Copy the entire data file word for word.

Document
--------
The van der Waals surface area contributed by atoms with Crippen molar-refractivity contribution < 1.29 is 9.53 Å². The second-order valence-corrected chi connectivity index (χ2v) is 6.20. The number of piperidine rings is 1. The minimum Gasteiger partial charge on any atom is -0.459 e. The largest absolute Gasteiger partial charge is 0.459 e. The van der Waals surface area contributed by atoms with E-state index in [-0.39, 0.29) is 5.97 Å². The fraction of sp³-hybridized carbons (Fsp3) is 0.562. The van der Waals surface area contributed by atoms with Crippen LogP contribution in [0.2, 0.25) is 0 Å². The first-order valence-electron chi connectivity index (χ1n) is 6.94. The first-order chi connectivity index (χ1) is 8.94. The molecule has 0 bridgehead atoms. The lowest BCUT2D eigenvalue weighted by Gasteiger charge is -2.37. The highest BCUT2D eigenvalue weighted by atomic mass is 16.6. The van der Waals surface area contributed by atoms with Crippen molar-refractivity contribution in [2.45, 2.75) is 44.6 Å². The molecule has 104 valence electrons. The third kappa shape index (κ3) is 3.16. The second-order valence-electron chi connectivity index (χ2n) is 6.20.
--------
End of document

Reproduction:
The van der Waals surface area contributed by atoms with Crippen molar-refractivity contribution < 1.29 is 9.53 Å². The second-order valence-corrected chi connectivity index (χ2v) is 6.20. The number of piperidine rings is 1. The minimum Gasteiger partial charge on any atom is -0.459 e. The largest absolute Gasteiger partial charge is 0.459 e. The van der Waals surface area contributed by atoms with E-state index in [-0.39, 0.29) is 5.97 Å². The fraction of sp³-hybridized carbons (Fsp3) is 0.562. The van der Waals surface area contributed by atoms with Crippen LogP contribution in [0.2, 0.25) is 0 Å². The first-order valence-electron chi connectivity index (χ1n) is 6.94. The first-order chi connectivity index (χ1) is 8.94. The molecule has 0 bridgehead atoms. The lowest BCUT2D eigenvalue weighted by Gasteiger charge is -2.37. The highest BCUT2D eigenvalue weighted by atomic mass is 16.6. The van der Waals surface area contributed by atoms with Crippen molar-refractivity contribution in [2.45, 2.75) is 44.6 Å². The molecule has 104 valence electrons. The third kappa shape index (κ3) is 3.16. The second-order valence-electron chi connectivity index (χ2n) is 6.20.